Everything Peter Molyneux says is wrong. Maybe not everything ever, but certainly all the key points that were reported from his keynote speech at the recent G3 Futures Expo - they are simply not true. To be clear, I'm not saying I have a different opinion to Peter, but rather, the best knowledge that exists today on design and creating successful products is completely contradictory to the advice that was given. Let's take a look at two key statements that were made and see why this is important for designers, and in fact everyone in the games industry, to consider.
Statement 1 - "My games would be a quantum times better if I had experienced eyes looking at them." Here Peter states that the best people to test new titles may be fellow developers, and he hopes that those already in the industry will be better at 'spotting problems' with in-development titles. There are two problems with this idea, firstly the value of experienced eyes, and secondly, who those eyes belong to.
The first problem, that of being experienced I've discussed before, the amount of years on the job is not an accurate indicator of identifying people who are good at their job, it's not years of practice that matters, but whether or not they have engaged in what is called deliberate practice. What this comes down to is that it's not just about how much you practice, but how you practice. What this means is that choosing 'experienced' eyes will be very difficult indeed, simply going for people who've been around a while may be of little value, whereas a relatively new developer who has followed the principles of deliberate practice may be much more valuable. Can you easily identify who is who?
"If Peter wants to get ideas from fellow designers then that is completely fine, however if he wants to validate design ideas with designers then that is not fine"
The second problem with this first statement, is that regardless of the quality of their experience, they are precisely the wrong people to get feedback from. If Peter wants to get ideas from fellow designers then that is completely fine, however if he wants to validate design ideas with designers then that is not fine. I've talked before about knowing the intended audience for your game, and one of the reasons why this is so important is so you playtest mainly with those player profiles (others are possible), it's those players you based your design decisions on.
Statement 2 - "We're not competitors, really. There's seven billion people in the world - surely we don't have to worry about competition."
Data released by Google show that the majority of users when searching for an app compare at least one other competing title, so you most certainly should be worried about competition. And yes, there may indeed be seven billion people in the world, but your game is designed for only some of them, and so is your competitors'.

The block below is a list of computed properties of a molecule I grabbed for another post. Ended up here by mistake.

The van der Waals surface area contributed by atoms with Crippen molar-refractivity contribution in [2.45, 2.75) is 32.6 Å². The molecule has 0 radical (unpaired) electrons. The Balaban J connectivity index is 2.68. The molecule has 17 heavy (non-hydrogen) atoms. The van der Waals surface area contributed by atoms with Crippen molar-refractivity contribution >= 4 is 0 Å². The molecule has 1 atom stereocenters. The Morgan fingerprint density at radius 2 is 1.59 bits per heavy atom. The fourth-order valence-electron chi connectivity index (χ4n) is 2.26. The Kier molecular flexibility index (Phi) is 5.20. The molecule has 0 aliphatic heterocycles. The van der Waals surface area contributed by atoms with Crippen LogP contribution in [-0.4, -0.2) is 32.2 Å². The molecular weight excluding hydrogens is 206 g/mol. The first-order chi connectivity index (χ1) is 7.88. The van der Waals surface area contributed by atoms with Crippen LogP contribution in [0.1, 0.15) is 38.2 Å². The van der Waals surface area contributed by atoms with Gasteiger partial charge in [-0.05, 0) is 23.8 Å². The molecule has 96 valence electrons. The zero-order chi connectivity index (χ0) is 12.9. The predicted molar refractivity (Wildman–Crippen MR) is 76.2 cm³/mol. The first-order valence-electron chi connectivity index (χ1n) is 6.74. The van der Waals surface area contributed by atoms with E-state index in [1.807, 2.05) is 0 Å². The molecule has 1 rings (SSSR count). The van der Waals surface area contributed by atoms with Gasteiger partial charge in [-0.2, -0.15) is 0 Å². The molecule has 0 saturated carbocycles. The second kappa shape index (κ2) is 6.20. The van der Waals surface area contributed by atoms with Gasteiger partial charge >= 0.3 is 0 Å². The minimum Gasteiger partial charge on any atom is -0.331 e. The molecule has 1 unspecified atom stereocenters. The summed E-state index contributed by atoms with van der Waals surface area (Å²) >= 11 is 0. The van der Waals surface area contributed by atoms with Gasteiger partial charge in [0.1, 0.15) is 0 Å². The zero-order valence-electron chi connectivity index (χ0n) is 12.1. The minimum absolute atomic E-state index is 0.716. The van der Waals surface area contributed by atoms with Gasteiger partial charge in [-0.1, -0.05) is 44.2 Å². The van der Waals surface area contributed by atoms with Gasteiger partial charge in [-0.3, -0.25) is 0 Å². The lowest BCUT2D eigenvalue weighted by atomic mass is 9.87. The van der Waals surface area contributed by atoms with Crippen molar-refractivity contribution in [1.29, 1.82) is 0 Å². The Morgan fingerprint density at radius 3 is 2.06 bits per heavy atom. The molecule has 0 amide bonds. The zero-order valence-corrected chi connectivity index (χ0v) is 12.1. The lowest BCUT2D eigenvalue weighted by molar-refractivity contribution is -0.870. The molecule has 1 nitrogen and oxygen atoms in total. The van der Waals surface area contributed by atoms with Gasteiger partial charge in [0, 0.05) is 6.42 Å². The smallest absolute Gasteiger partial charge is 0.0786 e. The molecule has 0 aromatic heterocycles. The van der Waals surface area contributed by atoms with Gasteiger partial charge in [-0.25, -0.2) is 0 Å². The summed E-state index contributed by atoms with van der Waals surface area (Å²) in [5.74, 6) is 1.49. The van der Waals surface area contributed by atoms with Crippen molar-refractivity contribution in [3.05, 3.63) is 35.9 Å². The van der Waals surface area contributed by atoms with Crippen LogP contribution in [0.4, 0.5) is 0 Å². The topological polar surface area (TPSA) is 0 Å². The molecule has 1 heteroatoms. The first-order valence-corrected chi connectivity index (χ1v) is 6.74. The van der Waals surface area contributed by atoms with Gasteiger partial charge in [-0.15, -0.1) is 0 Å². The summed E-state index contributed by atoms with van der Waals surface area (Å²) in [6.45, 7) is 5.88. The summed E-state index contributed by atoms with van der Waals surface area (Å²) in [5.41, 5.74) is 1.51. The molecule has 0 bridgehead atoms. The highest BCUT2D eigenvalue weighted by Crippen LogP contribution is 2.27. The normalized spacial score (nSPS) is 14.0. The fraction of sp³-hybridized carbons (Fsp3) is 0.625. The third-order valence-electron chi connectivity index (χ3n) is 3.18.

There are two things I can conclude from all this, One, Peter mustn't read my column, and two, he doesn't seem particularly well informed about design. Design is not just about the idea creation stage, or the mechanics of how a game functions, but also how you manage and inform the design process. This is known as Design Research, and is taught as a basic concept on many design-related undergraduate programmes.
"Peter is not alone in making such reckless statements. I was recently at a conference where a speaker was saying that all that was needed to make a great game was to hire smart people and have good ideas"
However, Peter is not alone in making such reckless statements. I was recently at a conference where a speaker was saying that all that was needed to make a great game was to hire smart people and have good ideas. This produced plenty of nods in agreement and I was thinking that everyone who is nodding along right now is probably making fundamental mistakes in their game. I'm not suggesting to not hire smart people or have good ideas, but without a way to manage the creative process, results are likely to be unpredictable, i.e. you may get a good game, but then again, you may not.
These sorts of misunderstandings around established practices in the design process seem to be widespread and I have to wonder - is it because many in the games industry don't know about Design Research, or because they choose to ignore it?
What is Design Research?